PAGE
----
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Period Ending July 12, 2013

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This weekly roundup of election news and notes is compiled for Thompson Coburn by the The Ellis Insight.

Senate

Colorado: Two Republican state Senators announced their US Senate candidacies in order to challenge first-term Sen. Mark Udall (D). Sens. Randy Baumgardner and Owen Hill, on successive days, announced that they will run statewide. Sen. Udall remains a heavy favorite for re-election.

Iowa: Public Policy Polling (7/5-7; 668 IA registered voters) tested the open US Senate race and found Rep. Bruce Braley (D-IA-1) to be leading both his announced Republican challengers. Against former US Attorney Matt Whitaker (R), Braley jumps out to a 43-34% lead. When paired with former Senate chief of staff (to Sen. Chuck Grassley) David Young, Mr. Braley's margin swells to 45-32%. Sen. Tom Harkin (D) is retiring.

New Jersey: Quinnipiac University took their turn surveying the NJ special Senatorial election (7/2-7; 1,068 NJ registered voters; 400 registered Democrats) and drew similar conclusions to the pollsters before them. In the all-important Democratic primary, Newark Mayor Cory Booker is again way out in front, posting a 49% support factor among respondents. In a distant second place is Rep. Frank Pallone (D-NJ-6) with 10%, followed by fellow-Rep. Rush Holt (D-NJ-12) with 8%, and Assembly Speaker Sheila Oliver dropping to just 3%. The determinative special primary election is August 13th.

South Dakota: State Senate Majority Whip Larry Rhoden says he will challenge former Gov. Mike Rounds in the Republican Senatorial primary. Rounds has been running hard since the 2012 election concluded and is the prohibitive favorite for the GOP nomination and the seat. Democrats are so far fielding only former Senatorial staff member Rick Weiland.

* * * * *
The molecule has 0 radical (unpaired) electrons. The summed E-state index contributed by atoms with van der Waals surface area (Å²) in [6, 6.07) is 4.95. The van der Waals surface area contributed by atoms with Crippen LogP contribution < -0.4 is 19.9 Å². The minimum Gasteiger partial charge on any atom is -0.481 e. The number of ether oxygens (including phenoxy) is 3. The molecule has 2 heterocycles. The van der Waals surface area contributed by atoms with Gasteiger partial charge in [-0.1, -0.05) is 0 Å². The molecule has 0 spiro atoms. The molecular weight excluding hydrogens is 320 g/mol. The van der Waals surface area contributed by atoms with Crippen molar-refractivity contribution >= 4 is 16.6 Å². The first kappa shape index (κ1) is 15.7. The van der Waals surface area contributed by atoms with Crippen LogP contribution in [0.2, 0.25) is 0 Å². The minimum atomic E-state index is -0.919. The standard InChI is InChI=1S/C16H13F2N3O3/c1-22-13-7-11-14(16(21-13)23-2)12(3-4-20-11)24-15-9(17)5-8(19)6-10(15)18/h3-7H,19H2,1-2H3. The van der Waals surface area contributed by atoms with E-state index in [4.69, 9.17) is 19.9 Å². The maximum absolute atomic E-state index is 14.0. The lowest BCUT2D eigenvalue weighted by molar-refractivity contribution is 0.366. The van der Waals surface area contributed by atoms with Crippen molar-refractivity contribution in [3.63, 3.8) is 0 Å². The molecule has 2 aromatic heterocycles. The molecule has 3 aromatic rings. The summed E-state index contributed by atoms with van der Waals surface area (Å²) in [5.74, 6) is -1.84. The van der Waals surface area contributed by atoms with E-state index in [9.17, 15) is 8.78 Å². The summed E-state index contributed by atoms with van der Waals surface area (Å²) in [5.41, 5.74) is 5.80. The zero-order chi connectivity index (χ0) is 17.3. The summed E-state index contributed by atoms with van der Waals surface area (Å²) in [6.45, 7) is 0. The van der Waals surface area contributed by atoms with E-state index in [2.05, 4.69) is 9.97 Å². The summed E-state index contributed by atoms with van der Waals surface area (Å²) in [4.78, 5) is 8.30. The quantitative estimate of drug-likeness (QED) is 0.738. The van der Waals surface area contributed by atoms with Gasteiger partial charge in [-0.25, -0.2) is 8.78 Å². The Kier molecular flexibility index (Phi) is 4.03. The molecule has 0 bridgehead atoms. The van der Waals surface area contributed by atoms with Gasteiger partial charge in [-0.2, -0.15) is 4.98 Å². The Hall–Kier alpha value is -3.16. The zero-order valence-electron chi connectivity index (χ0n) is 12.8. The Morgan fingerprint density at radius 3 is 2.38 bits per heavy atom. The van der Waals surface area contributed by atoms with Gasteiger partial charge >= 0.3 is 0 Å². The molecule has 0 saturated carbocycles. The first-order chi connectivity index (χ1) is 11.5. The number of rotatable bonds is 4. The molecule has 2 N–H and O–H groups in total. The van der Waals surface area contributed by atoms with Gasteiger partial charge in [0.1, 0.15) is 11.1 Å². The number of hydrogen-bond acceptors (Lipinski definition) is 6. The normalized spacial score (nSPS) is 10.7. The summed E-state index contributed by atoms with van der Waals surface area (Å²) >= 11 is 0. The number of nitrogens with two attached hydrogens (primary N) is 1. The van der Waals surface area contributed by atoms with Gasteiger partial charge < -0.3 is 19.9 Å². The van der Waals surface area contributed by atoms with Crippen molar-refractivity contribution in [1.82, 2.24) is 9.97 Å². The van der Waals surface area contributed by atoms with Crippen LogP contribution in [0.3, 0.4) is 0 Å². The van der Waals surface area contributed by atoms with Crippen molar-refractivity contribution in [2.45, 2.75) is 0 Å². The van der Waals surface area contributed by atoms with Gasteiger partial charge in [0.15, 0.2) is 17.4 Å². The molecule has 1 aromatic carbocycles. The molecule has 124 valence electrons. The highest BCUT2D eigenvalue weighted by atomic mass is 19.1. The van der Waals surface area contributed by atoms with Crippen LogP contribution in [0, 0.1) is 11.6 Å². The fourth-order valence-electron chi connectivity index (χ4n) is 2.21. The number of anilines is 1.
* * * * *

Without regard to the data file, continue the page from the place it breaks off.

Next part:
House

AZ-1: Freshman state Rep. Adam Kwasman of Oro Valley, located just north of Tucson, announced that he will challenge Rep. Ann Kirkpatrick (D). The Congresswoman is only one of sixteen House members to score less than 50% of the vote last November, underscoring her potentially precarious political situation. Ms. Kirkpatrick was first elected in 2008, defeated in 2010, and rebounded to score a second term last November. This will be a highly competitive race in the fall of 2014. Other Republican contenders are expected to join the race.

AZ-2: Former Air Force officer Martha McSally (R) came within 2,454 votes of unseating then-freshman Rep. Ron Barber (D) last November in this Tucson metro area CD. Expected to return for a re-match, Ms. McSally this past week officially filed her new election committee with the Federal Election Commission.

CA-25: 2012 Democratic nominee Lee Rogers, who held House Armed Services Committee chairman Buck McKeon (R) to a 55-45% victory, formally announced his intention to run again in 2014. Retirement rumors continue to swirl around Mr. McKeon, but so far the Congressman has not revealed his plans for the next election.

FL-26: Miami-Dade School Board member Carlos Curbelo (R) officially announced his congressional challenge to freshman Rep. Joe Garcia (D) in what is a marginally Republican district. Garcia, in his third attempt for a congressional seat, scored a 54-43% win over scandal-ridden Rep. David Rivera (R) last November. Curbelo joins two other announced candidates, Cutler Bay Mayor Ed MacDougall and former Miami-Dade County Commission chairman Joe Martinez, but neither of the latter contenders has made any discernible move to organize a serious campaign. This race is projected to host heavy competition.

IL-17: Former Rep. Bobby Schilling (R), who won his seat in 2010 but lost in a re-configured 2012 17th CD, announced that he will enter into a re-match with Rep. Cheri Bustos (D). The new district is more Democratic than the one in which he became victorious, mostly because the city of Rockford was added, but the lower mid-term turnout and sans favorite son Barack Obama at the top of the Democratic ticket could provide some help to the former Congressman. Rep. Bustos begins as the early favorite, however.

IA-3: State Sen. Staci Appel (D), who earlier in the year took herself out of the congressional race, has done an about face. This week, Sen. Appel announced that she will challenge Rep. Tom Latham (R) in the new 3rd District. Mr. Latham won a hard-fought 52-44% victory over veteran Rep. Leonard Boswell (D) in 2012, after the two were paired in one district when the national reapportionment formula eliminated one Iowa seat. Mr. Latham is favored.